Thursday, April 3, 2008

Ritter Will Torpedo His Own Rainy Day Fund

Ritter's Regs On Oil and Gas Will Likely Torpedo The Governor's "Rainy Day Fund"

DENVER (April 3, 2008) – The announcement today by Governor Ritter and a bipartisan group of lawmakers to create a "rainy day fund" for higher education and local community assistance, paid for from Federal Mineral Lease (FML) revenues, is likely to be torpedoed by the Governor's own plans to tie up the state's energy industry in new regulations and government red tape, according to Greg Schnacke, President of Americans for American Energy. 

"The Governor is encouraging people to count their chickens before they are hatched while at the same time his bureaucrats are scrambling the eggs from the hen house," Schnacke said.  "The Ritter Administration is chasing away from Colorado the very revenue that he wants to use to fill up a rainy day fund."

"Does no one in state government see the incredible irony in what is being proposed here?" Schnacke asked.  "On the same day the Governor talks about taking advantage of increasing revenue from energy production he also refuses to call for a halt to efforts to raise severance taxes on the energy industry."

"Does he not understand that when you tax a thing, you tend to get less of a thing?" Schnacke said.

"Energy markets and the industry are already calculating the cost they will have to absorb from the Governor's harsh new regulatory package and from the higher taxes that are contained in the various ballot proposals," Schnacke explained.  "Since Colorado tax and regulatory policy applies to wells developed on federal lands, the Governor's projections of revenue from those lands are extraordinarily rosy, to say the least.

"By definition, if they want to see this money, they will have to encourage more drilling, not less.  I'm not sure how this fundamental law of economics seems to escape some of those running state government these days."

Schnacke pointed to specific provisions contained within the Governor's regulatory proposal, which you can see here, that will slow down or stop energy production and raise already high energy prices.  "The Colorado Department of Health and Environment and the Colorado Division of Wildlife can make or break these projects they are counting on based on the proposal they have put forward," he said.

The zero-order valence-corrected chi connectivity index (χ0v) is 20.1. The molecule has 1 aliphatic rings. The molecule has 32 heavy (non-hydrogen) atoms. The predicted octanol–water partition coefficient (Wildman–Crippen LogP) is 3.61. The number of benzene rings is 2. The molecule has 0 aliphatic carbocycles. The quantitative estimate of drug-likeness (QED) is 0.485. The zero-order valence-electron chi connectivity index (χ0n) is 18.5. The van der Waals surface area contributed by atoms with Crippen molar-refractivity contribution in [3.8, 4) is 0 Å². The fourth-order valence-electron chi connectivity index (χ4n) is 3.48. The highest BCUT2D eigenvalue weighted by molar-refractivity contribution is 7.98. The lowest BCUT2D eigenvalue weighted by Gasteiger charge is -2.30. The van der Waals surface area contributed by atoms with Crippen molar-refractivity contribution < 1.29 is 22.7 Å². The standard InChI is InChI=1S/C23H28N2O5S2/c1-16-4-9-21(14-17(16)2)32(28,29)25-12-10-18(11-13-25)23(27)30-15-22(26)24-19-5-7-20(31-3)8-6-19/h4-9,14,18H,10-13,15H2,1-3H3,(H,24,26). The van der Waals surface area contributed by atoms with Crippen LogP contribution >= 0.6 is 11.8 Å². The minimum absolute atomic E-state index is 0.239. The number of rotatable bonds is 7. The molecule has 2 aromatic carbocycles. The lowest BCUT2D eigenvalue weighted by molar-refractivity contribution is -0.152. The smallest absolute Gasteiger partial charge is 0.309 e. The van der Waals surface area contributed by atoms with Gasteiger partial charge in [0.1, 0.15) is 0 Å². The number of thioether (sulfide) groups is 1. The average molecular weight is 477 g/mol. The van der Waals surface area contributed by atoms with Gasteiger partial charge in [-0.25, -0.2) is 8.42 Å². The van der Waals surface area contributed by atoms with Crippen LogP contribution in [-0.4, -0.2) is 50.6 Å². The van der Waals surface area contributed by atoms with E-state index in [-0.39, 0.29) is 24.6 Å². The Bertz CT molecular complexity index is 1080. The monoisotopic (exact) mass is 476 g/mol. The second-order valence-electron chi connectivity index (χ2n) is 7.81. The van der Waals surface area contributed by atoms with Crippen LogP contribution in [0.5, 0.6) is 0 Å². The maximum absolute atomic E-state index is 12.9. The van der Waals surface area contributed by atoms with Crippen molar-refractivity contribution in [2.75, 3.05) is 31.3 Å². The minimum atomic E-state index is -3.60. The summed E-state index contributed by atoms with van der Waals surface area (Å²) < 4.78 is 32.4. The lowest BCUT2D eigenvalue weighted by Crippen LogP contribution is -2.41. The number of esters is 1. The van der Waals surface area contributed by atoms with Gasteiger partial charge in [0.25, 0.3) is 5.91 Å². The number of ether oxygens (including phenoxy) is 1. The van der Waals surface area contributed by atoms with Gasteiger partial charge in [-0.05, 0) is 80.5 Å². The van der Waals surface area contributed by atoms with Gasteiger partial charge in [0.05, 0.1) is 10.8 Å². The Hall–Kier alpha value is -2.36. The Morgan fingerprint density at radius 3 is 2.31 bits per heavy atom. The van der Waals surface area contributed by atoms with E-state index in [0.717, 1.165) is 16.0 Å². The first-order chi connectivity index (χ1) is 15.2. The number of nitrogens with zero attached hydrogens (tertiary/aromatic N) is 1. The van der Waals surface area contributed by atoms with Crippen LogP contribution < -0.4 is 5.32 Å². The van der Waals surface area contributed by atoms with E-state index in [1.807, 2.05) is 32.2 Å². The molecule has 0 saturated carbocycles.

"There is an intersection between the cost, delay and uncertainty of getting permits from multiple state agencies as they relate to drilling on federal lands, and how that impacts whether projects go forward in a timely and cost effective way," said Schnacke.  "The biggest example is the Roan Plateau, where the state's regulatory package, if adopted, will certainly devalue what could be a great windfall of up to $1 billion to Colorado from the one-time lease bonus.  If the cost of development gets too high from new regulations and new taxes, companies won't add a bonus to their lease bid, it's just that simple."

Although Governor Ritter has not endorsed any proposed severance tax increase, Schnacke encouraged him to rule it out in favor of the FML shift.  "Americans for American Energy agrees with those members of the Colorado General Assembly who have sensibly embraced this approach over higher taxes.  They know that more regulations and higher energy taxes cost consumers, school districts and communities in the long run," said Schnacke.